Rumor has it that iBiquity is going to release a software upgrade for the AM IBOC system they peddle.  Allegedly it is going to improve the sound quality of the digital signal, allow the analog signal to increase its bandwidth to 10 kHz, and provide data such as song titles.  No word on whether they will be providing software upgrades to consumers for the many HD radioTM receivers out there.

I have been following a discussion on AM quality over the last few days.  It seems many engineering types at least, acknowledge that analog AM can sound good, if not more natural than FM.  The addition of IBOC hybrid mode on AM station has created more noise and further degraded the station’s main signal by reducing the bandwidth to less than 5 kHz.

Tonight I am listening to WWVA on 1170 kHz, and there is this horrific white noise/hash over top of the station.  Same thing on 1190 kHz, all courtesy of WHAM 1180’s IBOC transmission.  It is one thing to trash your own station, limiting the analog audio response to 5 kHz.  It is quite another thing to trash the adjacent frequencies with noise making them unlistenable.

Here is a brief clip (recorded at 8:00 pm EDT, March 24, 2010):

The second clip, WWVA has faded out (recorded at 9:10 pm EDT, March 24, 2010)

The audio in these videos is adequate but not the best, still, it is pretty clear that there is a whole bunch of white noise on top of WWVA’s signal and on 1190 where no station is coming in. The only conclusion that I can draw is that WHAM is operating with their IBOC turned on. This was recorded at a location that is 197 miles from WHAM and 364 miles from WWVA.  I have made several better recordings directly into the computer without the video frequency readout reference.

In 1990, the FCC mandated NRSC-2 (73.44) spectral mask on all AM stations, requiring them to put in brick wall filtering to limit the bandwidth to 10 kHz or less.  They also require all AM stations to do “equipment performance measurements” (73.1590) to verify that the stations are complying with FCC regulations.  This was done because of excessive sideband splatter by AM broadcasters creating interference to adjacent channel stations.  I agree in principle with the NRSC-2 standard, I think it serves a purpose.  Why then, are stations allowed to interfere with other stations with IBOC signals?  Even though Ibiquity has put up a spectral mask that complies with NRSC-2, it still creates interference.  Isn’t this a double standard?  A station in Pennsylvania gets fined $4,000.00 for operating past its sign-off time (because operating after sign-off might create harmful interference), yet, WHAM gets to generate noise all night and drowned out adjacent channel stations that are hundreds of miles away.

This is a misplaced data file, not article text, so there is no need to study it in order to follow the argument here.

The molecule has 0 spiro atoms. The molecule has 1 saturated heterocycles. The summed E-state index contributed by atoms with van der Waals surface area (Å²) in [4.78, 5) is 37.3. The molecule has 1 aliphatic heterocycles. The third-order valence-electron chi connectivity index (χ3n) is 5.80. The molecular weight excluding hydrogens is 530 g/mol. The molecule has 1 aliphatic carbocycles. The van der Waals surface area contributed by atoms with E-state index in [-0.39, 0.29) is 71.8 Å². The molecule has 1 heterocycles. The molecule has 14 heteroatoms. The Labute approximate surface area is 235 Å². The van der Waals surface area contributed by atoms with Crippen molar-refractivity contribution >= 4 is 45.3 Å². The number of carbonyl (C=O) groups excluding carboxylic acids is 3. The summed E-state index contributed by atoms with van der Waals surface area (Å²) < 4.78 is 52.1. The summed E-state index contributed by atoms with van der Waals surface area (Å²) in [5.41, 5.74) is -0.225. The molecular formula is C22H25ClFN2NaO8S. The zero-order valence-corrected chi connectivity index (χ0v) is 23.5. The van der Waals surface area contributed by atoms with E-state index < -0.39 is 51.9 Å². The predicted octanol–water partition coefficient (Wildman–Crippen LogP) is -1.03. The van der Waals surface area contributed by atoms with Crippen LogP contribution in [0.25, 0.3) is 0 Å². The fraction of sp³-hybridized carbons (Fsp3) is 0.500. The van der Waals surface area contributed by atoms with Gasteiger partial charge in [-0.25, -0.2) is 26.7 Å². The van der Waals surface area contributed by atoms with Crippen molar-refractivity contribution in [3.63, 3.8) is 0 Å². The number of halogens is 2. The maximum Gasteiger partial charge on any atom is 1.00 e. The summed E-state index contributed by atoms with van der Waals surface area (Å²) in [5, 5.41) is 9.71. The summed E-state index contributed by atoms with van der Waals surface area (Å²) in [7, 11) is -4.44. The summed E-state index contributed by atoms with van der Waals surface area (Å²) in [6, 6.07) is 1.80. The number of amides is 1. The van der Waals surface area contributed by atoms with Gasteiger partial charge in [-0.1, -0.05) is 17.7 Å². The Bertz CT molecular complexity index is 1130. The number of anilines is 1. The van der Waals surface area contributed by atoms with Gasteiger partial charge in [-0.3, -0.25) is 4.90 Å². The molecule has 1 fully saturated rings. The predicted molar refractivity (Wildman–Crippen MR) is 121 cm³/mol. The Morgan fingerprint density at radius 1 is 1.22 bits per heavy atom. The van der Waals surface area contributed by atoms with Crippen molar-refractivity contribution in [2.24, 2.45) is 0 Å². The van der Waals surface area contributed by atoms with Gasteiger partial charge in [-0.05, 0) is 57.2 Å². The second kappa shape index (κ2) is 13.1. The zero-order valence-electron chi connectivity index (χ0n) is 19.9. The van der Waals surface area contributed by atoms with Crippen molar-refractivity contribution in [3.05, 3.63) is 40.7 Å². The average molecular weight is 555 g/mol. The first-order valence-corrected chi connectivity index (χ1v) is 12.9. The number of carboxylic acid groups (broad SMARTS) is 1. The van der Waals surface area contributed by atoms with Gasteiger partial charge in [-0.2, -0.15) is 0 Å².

In the meantime, if the FCC inspector shows up at a station that has not made the required “equipment performance measurements” they will get a fine too.

Am I crazy, or is it hypocritical bull shit to fine one station for potentially harmful interference, but then the FCC to ignores its own rules and allows another type of interference?  Hint: I am not crazy.

I have recorded this in .wav format and I am sending it to the FCC with an interference complaint letter.  It is about time somebody made some noise about this noise.  Apparently, there are many engineers who feel the same way.  Will Ibiquity listen, or will they keep doing CPR on a corpse?

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2 thoughts on “I-Buzz”

  1. “IBOC Interference”

    “I’ve already had situations where a local, non-IBOC station’s signal is quite listenable, but an HD Radio-equipped radio will be taken over by a co-channel (same frequency) station (video) that is running HD Radio from a hundred miles away! This will force listeners with HD Radios to lock them in analog mode, something some of the new radios are not even capable of, even if the clueless consumer would have any idea how to do it in the first place. The radio has no idea that the IBOC carriers are not in any way connected with the analog station the consumer is trying to listen to. This is a basic, fundamental flaw in the HD Radio system that will cause all kinds of grief in the future if IBOC power levels are increased, and the radios are in greater circulation.”


    To go along with that article is this YouTube video:


    Of course, the e-skip problem for FM-HD will get worse as more stations raise their IBOC power.

    There is also this video of plain old FM-HD interference:


  2. Come to Milwaukee and Chicago and compare the HASH! A little peanut whistle on 640 in Zeeland, Michigan had a fairly good signal consistently in Milwaukee until WTMJ (620- 50 kW) turned on their HASH generator. The Michigan station is now completely covered up; you would not know that there was a station there. Then there is Chicago with the 50 kW “big boys”! CBS must have their heads screwed on backwards! WBBM 780 is continuous news, no music, all voice except for maybe a musical commercial. Why do they even want or need HD? The same for 670 (WSCR) which is continuous sports! These CBS radio executives must be nuts! At least WGN (720 kHz.) realized their blunder and turned off their HD. There is a rumor floating that says the reason they shut it off was that it affects the PPM data signal and renders it useless. Not sure about this, but how anybody in their right mind can endorse these HASH generators is beyond me. But then again, the United States is doing a lot of crazy things and it shows with the electorate.

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